“Sometimes, the workers and the passengers had felt that their railways had been a bit forgotten compared with the big pointy-ended trains, but we started being top of the league in things, which people noticed and that was nice.”
Her reference to “pointy-ended” trains – the more high-profile inter-city services that travel up and down the east and west coasts – is typical of Mottram’s engaging style. You immediately sense that she is a good listener and that her repeated reference to being a “team player” is much more than just hollow management speak.
“I like people who are a bit different to me around me,” she says. “You can spark off each other then.”
“When you start to run a business, the culture you create can make the difference between success and failure very easily. There are some ‘techy’ things that you can do, and some financial things. But if you get people in a business playing at the top of their game and putting in the best effort they can then, in my experience, businesses just fly.”
Quite which direction she intends to take Northumbrian Water remains to be seen. Just a few days into her new role, Mottram is still getting to know her way around her new company, but she is no stranger to the North East having been responsible for running trains in the region for so long. She is keen to build on Northumbrian Water’s active role in the community and is looking forward to reacquainting herself with key players in the region.
“I always felt that the North East is a really supportive business community. It’s very obvious that people work well together in the interests of the region and think about what’s right and what’s best for the region. I think that’s a nice thing to be a part of.”
As for the future of the business, she intends to continue the firm’s “constructive” relationship with the industry regulator Ofwat and she has already talked to key shareholders, including the Ontario Teachers Pension Plan, which recently poured cold water on speculation it planned to turn its substantial stake in the business into a full-blown takeover.
She dismisses talk of what the future ownership of the business might look like, instead insisting she is focused on making it as efficient as possible, in the interests of all stakeholders.
However, it’s immediately apparent that she has no intention of allowing the company to become complacent on the back of its successes to date.
“The company is ambitious to do things better,” she says. “It already does things incredibly well and has won a lot of awards for being an industry leader, but people here still want to move that on and think of new and innovative ways of doing what we do.”
She says it is too early to go into specifics but it is clear her strategy will be focused on delivering an improved service to customers – and it will be delivered by “the people on the doorstep” as she describes them.
“It is about trying to think about what is the absolute best possible service you could give a customer, not just the basics,” she says. “That’s where I think we need to be innovative and think about doing things differently.”
She again refers back to her experience at Northern Rail.
“Although the experience of a customer at Northern Rail was in the main a 20 to 25-minute journey into work, we still had the ability to make someone’s day or ruin it by getting it right or wrong,” she says.
“It’s the same in an industry like I’m in here – we can make a huge difference to people by getting it right or wrong. So we need to get everyone in the business to think that we have got 2.6 million people all needing something from us and realising that they’re not all the same.”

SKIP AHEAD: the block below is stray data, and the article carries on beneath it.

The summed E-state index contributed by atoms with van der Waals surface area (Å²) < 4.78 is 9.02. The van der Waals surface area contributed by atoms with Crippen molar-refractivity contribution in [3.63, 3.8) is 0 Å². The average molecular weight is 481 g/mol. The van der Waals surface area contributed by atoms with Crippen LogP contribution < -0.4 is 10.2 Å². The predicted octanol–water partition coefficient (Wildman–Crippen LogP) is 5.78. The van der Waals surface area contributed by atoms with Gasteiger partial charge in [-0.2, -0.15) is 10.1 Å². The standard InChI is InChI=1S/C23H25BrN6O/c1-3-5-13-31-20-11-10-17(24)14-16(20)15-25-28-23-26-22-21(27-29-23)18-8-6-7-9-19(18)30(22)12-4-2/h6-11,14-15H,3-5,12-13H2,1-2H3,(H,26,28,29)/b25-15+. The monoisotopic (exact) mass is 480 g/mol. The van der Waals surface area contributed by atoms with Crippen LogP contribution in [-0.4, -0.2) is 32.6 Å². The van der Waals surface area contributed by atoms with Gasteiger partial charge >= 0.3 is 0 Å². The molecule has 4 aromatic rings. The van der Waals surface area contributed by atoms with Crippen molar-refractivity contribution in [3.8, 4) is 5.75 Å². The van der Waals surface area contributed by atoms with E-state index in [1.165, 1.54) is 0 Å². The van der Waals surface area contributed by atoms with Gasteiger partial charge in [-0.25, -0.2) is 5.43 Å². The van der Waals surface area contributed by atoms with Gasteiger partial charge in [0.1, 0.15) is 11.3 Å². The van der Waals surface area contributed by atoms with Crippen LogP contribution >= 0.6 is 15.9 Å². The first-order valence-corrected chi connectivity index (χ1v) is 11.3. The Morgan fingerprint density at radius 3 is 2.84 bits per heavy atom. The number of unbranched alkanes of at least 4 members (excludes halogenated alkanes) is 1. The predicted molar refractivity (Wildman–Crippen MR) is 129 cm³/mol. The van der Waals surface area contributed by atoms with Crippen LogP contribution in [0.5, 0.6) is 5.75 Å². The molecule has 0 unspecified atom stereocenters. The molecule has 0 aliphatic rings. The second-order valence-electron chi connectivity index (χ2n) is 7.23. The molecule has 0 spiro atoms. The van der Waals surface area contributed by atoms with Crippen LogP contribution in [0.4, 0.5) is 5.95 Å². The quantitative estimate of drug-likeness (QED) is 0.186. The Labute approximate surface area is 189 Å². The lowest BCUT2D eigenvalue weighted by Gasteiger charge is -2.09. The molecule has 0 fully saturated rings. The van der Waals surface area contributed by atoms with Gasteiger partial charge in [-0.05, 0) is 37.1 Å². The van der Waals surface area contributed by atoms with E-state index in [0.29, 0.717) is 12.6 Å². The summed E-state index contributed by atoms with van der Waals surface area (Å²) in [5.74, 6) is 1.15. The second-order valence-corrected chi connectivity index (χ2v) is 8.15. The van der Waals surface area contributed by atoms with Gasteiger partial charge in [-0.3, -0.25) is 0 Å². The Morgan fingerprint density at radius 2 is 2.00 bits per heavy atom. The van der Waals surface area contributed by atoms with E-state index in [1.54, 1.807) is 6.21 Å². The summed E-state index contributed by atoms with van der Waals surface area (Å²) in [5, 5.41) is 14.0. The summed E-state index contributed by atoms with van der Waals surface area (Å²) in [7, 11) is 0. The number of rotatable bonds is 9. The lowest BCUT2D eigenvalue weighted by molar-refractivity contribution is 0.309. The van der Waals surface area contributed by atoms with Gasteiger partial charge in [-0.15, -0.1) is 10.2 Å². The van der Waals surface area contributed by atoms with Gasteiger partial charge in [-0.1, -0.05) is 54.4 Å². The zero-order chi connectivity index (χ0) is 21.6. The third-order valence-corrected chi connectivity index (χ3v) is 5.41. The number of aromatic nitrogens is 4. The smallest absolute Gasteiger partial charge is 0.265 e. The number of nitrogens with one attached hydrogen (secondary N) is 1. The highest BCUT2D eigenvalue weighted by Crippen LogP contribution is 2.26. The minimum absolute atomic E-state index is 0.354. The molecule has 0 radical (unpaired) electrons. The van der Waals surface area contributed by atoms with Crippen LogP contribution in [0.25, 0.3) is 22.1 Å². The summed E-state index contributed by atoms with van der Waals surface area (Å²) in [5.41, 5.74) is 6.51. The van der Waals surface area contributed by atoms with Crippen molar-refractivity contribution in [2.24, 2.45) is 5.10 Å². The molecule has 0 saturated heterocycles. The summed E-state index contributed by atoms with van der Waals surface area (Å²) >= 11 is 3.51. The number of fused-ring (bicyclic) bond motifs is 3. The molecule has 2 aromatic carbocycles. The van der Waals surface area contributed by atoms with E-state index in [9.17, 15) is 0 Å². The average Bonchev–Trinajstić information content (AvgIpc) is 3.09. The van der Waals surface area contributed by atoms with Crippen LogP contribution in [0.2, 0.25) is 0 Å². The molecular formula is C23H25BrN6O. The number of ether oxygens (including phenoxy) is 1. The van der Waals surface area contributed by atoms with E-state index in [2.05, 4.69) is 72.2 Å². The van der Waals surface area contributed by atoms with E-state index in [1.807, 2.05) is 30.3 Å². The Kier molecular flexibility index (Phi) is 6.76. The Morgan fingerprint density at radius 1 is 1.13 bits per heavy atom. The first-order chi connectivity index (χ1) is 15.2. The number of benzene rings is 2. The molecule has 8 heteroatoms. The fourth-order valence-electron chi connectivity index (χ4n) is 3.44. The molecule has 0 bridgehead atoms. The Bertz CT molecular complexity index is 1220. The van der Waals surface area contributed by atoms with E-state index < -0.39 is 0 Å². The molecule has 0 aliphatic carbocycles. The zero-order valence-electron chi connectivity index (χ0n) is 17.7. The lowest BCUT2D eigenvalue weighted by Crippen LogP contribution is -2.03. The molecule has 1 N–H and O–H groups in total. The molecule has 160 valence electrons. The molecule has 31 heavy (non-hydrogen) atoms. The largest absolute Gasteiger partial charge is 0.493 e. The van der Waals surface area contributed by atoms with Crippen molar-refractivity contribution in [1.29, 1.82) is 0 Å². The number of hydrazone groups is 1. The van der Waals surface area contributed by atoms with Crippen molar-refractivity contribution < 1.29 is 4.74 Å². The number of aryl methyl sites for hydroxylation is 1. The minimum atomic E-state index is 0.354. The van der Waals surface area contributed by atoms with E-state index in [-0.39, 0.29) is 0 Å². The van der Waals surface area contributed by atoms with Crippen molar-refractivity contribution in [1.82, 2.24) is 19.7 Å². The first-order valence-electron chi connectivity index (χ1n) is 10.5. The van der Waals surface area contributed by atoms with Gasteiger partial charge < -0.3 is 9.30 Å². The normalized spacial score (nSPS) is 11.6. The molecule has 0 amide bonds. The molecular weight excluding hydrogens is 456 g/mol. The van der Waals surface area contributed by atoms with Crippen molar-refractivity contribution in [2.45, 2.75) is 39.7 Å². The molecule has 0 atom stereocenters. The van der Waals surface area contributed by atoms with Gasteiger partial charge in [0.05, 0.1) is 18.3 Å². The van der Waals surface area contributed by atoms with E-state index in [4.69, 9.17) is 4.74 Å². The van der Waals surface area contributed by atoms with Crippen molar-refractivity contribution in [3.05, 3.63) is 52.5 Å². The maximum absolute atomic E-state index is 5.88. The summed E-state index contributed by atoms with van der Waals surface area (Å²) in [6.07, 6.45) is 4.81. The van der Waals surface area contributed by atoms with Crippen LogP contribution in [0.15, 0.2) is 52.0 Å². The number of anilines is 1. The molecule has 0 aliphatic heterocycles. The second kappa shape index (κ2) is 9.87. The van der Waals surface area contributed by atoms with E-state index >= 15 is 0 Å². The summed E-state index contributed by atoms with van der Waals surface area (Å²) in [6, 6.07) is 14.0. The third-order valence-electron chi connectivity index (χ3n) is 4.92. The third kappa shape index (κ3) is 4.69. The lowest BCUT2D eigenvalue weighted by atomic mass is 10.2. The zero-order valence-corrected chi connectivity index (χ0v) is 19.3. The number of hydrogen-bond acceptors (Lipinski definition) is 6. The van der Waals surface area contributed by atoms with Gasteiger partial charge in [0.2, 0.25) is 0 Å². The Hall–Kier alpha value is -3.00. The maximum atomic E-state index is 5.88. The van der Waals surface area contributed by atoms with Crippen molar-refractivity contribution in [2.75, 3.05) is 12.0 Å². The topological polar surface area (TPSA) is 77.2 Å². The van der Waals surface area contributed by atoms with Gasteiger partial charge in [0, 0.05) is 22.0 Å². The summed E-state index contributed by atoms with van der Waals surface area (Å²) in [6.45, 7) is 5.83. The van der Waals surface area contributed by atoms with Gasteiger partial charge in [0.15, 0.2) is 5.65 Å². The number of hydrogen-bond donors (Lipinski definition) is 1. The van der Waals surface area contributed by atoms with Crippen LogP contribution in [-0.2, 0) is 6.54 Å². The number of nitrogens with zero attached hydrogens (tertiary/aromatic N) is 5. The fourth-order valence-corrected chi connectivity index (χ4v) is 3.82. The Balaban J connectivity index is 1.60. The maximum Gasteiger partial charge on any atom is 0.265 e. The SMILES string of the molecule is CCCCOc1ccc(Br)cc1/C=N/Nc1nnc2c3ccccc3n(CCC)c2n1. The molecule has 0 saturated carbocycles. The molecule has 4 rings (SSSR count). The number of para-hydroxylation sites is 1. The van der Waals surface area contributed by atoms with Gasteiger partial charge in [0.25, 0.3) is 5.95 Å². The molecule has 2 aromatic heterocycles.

And behind that softly-spoken Yorkshire accent, you sense there’s a steely determination to make sure that happens. Not for the first time in the career of the lady from the railways, it promises to be an interesting journey.
What car do you drive?
BMW 3 series
What's your favourite restaurant?
McCoys - the Tontine
Who or what makes you laugh?~
My guilty pleasure is You've been Framed
What's your favourite book?
A Prayer for Owen Meany, by John Irving
What was the last album you bought?
Sunny Side Up , Paulo Nutini
What's your ideal job, other than the one you've got?
National park warden
If you had a talking parrot, what's the first thing you would teach it to say?
'I can talk, can you fly?'
What's your greatest fear?
Woodlice, I hate them!!
What's the best piece of business advice you have ever received?
People do business with people not with companies
And the worst?
Don't do any more than you have to
What's your poison?
What newspapers do you read, other than The Journal?
TheTimes and the Sunday Times
How much was your first pay packet and what was it for?
£7 per day serving tea and coffee in a service station on the M62
How do you keep fit?
I try ( but often fail ) to go to the gym two or three times a week
What's your most irritating habit?
What's your biggest extravagance?
My holiday cottage in Whitby
Which historical or fictional character do you most identify with or admire?
Which four famous people would you most like to dine with?
Marie Curie, Eric Morecambe, Bill Clinton, Tenzing Norgay
How would you like to be remembered?
She made a difference
1983 -1986: Hull University BSC (Hons) geography.
1986 -1987: British Rail, general management trainee
1987 - 1993: Regional Railways North East - progression from assistant station manager to product manager Trans Pennine Express.
1993 - 1994: Intercity East Coast route manager.
1994 - 1999: Great North Eastern Railway (GNER) head of retailing and distribution.
1999 - 2003: Midland Mainline Ltd, operations director.
2004: Arriva Trains Northern, commercial director.
2004 - 2010: Northern Rail Ltd, managing director.
2010 - Northumbrian Water, chief executive officer.